This post may contain triggers, please read with caution.
Since joining TikTok, I’ve come across a hashtag called “narctok” and clicked on it one day out of pure curiosity. I thought at first the hashtag might be about people overcoming addictions but nope – it’s a whole trend dedicated to calling out narcissistic behaviors and promoting awareness around toxic relationships.
I had already heard of terms like gaslighting and passive aggression before, but I swear, every day I seem to learn something new. And what I’ve started doing is sharing certain videos to my Instagram page where my family definitely follows me and sees some of my posts. Sure, this is a form of passive aggression, but if you call these people out on their actions – it never ends well. At least not in my experience.
I thought I would share a few things I’ve learned in recent months with you and give some examples of why these behaviours are incredibly toxic. I have learned that the scars from emotional abuse can last forever. Bruises, scrapes and cuts eventually heal. But the trauma from verbal and emotional abuse sticks with you for a long time. And even years of therapy may not be enough to just “get over it.”
What I have learned when dealing with toxic family members that refuse to change their ways is this:
They are generally goading you for a response. They love to see you hurt or uncomfortable or to embarrass you in front of others. If you ask them to stop, then they accuse you of seeking attention, or call you out for being negative – when in fact, they are the ones who are being negative.
Narcs will NEVER take responsibility for their actions. They will say things like, “I’m sorry you feel that way” or “I’m sorry you were hurt” but will never say what they should be saying…
“I’m sorry I hurt you.”
In more cases than not, a narc will never admit to any wrongdoings. They may be well aware that their actions are causing you pain, but more times than not, they get off on that. They love to stir the pot, cause drama and thrive off of making others miserable.
To learn more about narc behaviours, here is my article on how to tell if you’re a narc.
Some forms of emotional abuse are:
- Ignoring you as punishment
- Dismissing your concerns
- Disguising jokes as insults
Keep reading if any of this applies to you.
Jokes disguised as insults
Do you have someone in your life who constantly likes to embarass you in front of others? Do they poke fun of you because of your weight or something you are insecure about? Do people say, “stop being so sensitive” to you when you get upset about it or ask them to stop?
If you’ve said yes to all of these, then you may be victim of verbal and emotional abuse. Abusers will often hide insults or disrespect in the form of a joke. When you call them out on it, they’ll just tell you that you’re either overreacting or that you need to learn to take a joke.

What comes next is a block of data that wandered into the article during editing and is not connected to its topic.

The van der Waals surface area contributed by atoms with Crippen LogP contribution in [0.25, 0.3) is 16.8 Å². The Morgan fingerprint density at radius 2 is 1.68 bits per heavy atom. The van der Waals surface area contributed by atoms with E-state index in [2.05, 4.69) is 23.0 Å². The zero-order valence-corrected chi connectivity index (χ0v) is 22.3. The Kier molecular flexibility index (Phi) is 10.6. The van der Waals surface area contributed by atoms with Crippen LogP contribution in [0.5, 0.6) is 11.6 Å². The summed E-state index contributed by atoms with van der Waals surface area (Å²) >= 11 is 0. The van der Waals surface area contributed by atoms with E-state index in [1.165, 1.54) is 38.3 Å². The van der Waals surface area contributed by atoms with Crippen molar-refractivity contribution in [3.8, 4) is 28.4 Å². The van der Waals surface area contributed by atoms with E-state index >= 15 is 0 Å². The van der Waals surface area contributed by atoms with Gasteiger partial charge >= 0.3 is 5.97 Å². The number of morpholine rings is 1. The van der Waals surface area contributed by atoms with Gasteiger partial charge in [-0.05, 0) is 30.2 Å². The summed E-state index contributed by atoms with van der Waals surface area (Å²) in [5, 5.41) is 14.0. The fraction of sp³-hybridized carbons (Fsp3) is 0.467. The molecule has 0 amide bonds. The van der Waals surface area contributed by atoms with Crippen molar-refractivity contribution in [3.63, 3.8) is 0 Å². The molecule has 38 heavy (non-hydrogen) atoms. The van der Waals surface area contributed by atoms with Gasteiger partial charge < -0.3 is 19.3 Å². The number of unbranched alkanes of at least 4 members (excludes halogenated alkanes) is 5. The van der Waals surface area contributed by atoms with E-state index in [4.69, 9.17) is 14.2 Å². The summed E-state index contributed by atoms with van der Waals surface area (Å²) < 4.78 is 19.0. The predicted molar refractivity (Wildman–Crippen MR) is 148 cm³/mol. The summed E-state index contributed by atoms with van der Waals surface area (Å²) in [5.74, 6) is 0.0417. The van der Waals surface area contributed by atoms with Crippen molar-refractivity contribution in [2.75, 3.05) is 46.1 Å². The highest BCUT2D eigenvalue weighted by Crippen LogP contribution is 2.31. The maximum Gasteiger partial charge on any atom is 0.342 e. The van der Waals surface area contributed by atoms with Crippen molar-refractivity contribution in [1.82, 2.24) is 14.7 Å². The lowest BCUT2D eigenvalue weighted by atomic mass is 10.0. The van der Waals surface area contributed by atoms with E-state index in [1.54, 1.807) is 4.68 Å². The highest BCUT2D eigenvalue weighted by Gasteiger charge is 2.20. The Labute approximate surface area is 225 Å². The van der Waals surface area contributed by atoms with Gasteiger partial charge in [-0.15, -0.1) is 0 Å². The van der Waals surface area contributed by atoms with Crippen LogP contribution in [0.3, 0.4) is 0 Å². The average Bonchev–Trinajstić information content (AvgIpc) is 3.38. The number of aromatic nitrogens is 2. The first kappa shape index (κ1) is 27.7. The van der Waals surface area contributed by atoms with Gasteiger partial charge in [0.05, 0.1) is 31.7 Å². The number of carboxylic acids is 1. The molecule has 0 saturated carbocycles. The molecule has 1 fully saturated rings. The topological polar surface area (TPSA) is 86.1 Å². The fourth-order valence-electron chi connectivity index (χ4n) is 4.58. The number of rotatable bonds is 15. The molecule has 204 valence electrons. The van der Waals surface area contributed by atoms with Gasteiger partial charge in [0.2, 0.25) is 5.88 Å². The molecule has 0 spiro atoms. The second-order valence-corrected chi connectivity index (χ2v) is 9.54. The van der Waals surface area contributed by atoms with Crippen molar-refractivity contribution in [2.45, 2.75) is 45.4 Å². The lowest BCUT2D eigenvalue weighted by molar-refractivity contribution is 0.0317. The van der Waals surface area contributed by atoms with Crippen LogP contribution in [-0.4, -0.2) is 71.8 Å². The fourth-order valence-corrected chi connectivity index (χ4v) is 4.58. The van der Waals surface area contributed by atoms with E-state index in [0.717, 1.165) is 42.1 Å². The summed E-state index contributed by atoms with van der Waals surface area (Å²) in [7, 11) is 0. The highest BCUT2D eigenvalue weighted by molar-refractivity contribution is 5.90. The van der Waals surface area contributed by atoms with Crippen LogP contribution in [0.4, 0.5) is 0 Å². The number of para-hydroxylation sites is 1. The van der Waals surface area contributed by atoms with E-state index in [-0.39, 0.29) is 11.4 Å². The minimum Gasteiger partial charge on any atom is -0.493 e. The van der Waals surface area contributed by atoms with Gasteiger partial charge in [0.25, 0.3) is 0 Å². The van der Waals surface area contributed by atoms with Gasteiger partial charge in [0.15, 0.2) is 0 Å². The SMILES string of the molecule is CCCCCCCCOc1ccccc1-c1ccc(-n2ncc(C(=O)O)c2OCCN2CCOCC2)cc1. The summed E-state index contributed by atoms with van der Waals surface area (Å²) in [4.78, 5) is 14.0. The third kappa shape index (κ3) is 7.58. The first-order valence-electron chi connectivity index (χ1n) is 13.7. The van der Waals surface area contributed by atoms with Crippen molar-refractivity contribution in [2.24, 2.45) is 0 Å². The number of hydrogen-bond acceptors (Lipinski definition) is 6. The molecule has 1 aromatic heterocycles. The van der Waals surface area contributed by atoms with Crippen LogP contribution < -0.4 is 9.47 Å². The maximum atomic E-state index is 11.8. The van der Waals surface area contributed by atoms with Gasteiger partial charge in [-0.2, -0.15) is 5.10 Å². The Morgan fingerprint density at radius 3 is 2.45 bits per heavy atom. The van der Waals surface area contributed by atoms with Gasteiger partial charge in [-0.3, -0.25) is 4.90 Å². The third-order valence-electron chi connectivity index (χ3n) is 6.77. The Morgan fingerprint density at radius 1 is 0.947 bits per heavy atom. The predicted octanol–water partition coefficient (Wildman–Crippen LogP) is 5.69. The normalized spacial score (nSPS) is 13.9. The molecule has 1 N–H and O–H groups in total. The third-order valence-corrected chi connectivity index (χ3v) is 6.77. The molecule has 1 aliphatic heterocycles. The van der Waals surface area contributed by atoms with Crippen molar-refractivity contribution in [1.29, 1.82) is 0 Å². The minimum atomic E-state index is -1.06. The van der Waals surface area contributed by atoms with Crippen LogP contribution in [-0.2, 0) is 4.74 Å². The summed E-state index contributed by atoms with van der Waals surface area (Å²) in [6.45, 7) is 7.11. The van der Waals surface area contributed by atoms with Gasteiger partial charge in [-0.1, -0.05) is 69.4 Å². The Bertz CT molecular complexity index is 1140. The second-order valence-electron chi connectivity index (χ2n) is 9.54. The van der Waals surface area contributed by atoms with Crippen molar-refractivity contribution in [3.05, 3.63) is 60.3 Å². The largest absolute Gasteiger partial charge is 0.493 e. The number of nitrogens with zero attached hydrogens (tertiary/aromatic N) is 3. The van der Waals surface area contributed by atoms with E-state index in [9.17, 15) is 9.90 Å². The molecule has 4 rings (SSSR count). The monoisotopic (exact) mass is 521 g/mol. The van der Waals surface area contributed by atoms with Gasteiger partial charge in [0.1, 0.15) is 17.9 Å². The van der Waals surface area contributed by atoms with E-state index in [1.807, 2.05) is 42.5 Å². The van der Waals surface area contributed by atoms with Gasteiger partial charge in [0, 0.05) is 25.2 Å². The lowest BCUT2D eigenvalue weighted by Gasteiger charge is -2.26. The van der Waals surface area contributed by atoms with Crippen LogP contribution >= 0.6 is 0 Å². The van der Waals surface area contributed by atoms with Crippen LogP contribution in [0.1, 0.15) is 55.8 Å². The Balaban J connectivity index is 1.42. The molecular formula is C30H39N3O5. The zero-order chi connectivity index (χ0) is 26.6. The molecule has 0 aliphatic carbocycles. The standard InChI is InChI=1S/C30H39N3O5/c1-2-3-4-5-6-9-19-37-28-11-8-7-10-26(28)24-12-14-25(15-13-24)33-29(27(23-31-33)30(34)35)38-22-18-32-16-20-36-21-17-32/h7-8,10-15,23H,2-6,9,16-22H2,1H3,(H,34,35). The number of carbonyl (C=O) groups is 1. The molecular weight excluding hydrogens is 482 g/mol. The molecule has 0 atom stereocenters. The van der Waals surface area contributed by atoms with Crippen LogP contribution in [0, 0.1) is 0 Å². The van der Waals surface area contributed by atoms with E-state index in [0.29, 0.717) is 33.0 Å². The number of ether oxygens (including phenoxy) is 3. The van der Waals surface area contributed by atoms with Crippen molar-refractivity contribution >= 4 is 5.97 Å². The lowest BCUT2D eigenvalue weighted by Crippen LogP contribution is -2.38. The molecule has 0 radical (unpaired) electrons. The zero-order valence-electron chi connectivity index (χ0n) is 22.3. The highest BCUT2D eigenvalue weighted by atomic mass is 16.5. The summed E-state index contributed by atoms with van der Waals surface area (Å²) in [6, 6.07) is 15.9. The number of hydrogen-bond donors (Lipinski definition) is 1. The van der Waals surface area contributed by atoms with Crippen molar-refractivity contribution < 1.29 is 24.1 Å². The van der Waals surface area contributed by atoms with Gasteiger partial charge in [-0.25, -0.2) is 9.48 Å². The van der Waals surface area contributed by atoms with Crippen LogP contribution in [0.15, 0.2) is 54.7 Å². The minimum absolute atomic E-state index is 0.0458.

Here’s a really red flag alert from
Emotional recovery blogs
This is another new term for me that I learned yesterday while researching article ideas. I guess this blog has served as a part of recovery for me. Writing about these hurtful exchanges is not just about venting, it’s a way for me to share what I’ve learned about emotional abuse with others. I’m hoping that this blog will not only help me heal, but it will help other reads to recognize signs of emotional abuse.
I’ve been accused from other bloggers for being negative even by posting these topics. After reading that person’s blog, I realized that he was everything he accused me of being. Reading posts like this, often trigger these people as they recognize these behaviours in themselves. It is all about entitlement.
It’s 2021, and you no longer have to stay in relationships that no longer serve you well. Whether these people are family, coworkers or your spouse – you have every right to put a stop the abusive behaviors.
I’m not a therapist, but what I will suggest is this:
Ask the person to stop. Have a heart to heart with them. If they react in anger, then remove yourself from the situation. Set your boundaries firmly – in writing if you have to. But be prepared to see whole different side of this person. Things can get very ugly when they reveal their true colors and intentions.
My other advice is to start writing about your experiences. You can write a book, short stories or start a blog like I have done. You can create a private blog, or write under a fake name. Do what you need to, to protect yourself.
And if you are living in an abusive situation, I urge you to seek professional counsel and ask for friends or loved ones to help you.
Mostly single blogging….am I narctok now?
Honestly, the more I learn about toxic relationships, the more I think this blog should serve as a space for me to heal from emotionally abusive relationships. If you’re reading this and wondering why I’m still in therapy and healing from past hurts, I’ll just say…
It’s because of YOU. The narcs in my life. And unfortunately, there are many of them.